Let’s get talking. Why don’t you join us in this conversation about the children’s book industry in Africa? What can Golden Baobab do better to ensure that we get more stories from the 54 African countries? What can publishers do? What can investors do? What can we all do to ensure in some years to come, anyone can walk into a bookshop and buy a beautiful African story to read to his or her child? It’s our Africa!

Join us in a discussion about the future of the African children's literature industry on Friday, August 16, 2013 at 16:00 GMT. Follow Golden Baobab on twitter (@GoldenBaobab) and on Feel free to repost this on your blog and spread the word. We would love to hear your views on this important topic!



Dorothy is a publishing coordinator at Golden Baobab. She is passionate about African literature, food and culture, human rights and dogs.  She wishes she could tweet more if she had more things to tweet about. She is forever plagued with wanderlust.



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In December 2012, friends of Golden Baobab joined hands, with the soulful sounds of Jojo Abott and Kunle for entertainment, to raise funds for an important cause: a children’s library at the Korle Bu Teaching Hospital (KBTH) Children’s Ward. After the successful night at Republic Bar and Grill and months of endless correspondence back and forth, Golden Baobab in partnership with IBBY-Ghana has completed the project and presented over two hundred enthralling African children’s books, a furniture set and a colorful bookcase to the KBTH Children’s Ward.


The Korle Bu Library Project was initiated by Audrey Destandau, a former Golden Baobab team member and Ashlie Bernhisel, a former research intern at KBTH. The project was to bring to life Golden Baobab’s vision: a world filled with wonder and possibility, one African children’s book at a time. KBTH was identified as a strategic partner because as the biggest hospital in Ghana, it has a regular influx of children, some of who spend months on admission.  It was identified that although the hospital has a room where these children can study and play, there were no books for them to read. Golden Baobab decided to help out by stocking the room with books, particularly books whose cultural settings and content children can relate to.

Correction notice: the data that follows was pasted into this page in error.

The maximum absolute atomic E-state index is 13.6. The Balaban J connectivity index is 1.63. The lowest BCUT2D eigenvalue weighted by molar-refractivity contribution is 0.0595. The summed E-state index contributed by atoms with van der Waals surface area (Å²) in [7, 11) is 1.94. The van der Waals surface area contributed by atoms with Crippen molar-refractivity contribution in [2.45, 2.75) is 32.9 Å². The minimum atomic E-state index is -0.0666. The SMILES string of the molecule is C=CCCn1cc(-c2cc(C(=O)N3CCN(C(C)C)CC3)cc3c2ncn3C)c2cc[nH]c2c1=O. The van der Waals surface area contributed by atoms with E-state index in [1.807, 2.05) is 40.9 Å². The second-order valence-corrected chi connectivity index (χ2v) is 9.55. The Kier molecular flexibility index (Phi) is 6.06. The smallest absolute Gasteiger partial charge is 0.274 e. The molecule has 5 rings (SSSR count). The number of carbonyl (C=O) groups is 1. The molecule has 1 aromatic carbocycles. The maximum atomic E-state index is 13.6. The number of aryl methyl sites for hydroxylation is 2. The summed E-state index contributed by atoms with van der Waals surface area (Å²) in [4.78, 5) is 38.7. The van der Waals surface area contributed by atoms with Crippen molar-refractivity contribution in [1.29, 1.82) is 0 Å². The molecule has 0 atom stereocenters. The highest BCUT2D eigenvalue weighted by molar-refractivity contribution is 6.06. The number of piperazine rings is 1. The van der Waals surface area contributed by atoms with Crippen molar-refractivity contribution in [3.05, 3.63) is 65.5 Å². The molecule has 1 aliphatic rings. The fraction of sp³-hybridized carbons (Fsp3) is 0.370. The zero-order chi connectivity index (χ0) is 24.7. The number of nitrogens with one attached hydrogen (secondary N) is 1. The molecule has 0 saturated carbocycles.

This wonderful project has been completed in partnership with IBBY-Ghana and with the kind support of Ghana Book Development Council, Smartline Publishers, Sub-Saharan Publishers and African Christian Press. Golden Baobab made a formal presentation of the completed library to the KBTH staff on Monday, 29th July, 2013.

 Dear friends who came out to support us at the Republic Bar and Grill, the completed library is the direct result of the funds you helped us raise last year. Golden Baobab is truly grateful for your kind support!


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International Children’s Book Day, April 2, is celebrated worldwide to inspire a love of reading and to call attention to children’s books. April 2 marks the birthday of Danish storyteller Hans Christian Andersen who was a prolific writer well-known for his fairy tales, some of which include The Emperor’s New Clothes, The Little Mermaid, The Princess and the Pea, Thumbelina, The Ugly Duckling and many others.

The Street Library Project in partnership with Golden Baobab and Sub-Saharan Publishers celebrated this day on July 12, 2013 in Damang Ahwerase on the Nsawam Adgoagyiri to Adeiso Road. Dignitaries who graced the occasion were Akoss Ofori-Mensah, founder and Managing Director of Sub-Saharan Publishers, Jane S. Obeng, a director from the Ghana Education Service and Mark Amoako Dompreh, the Municipal Chief Executive of the host community.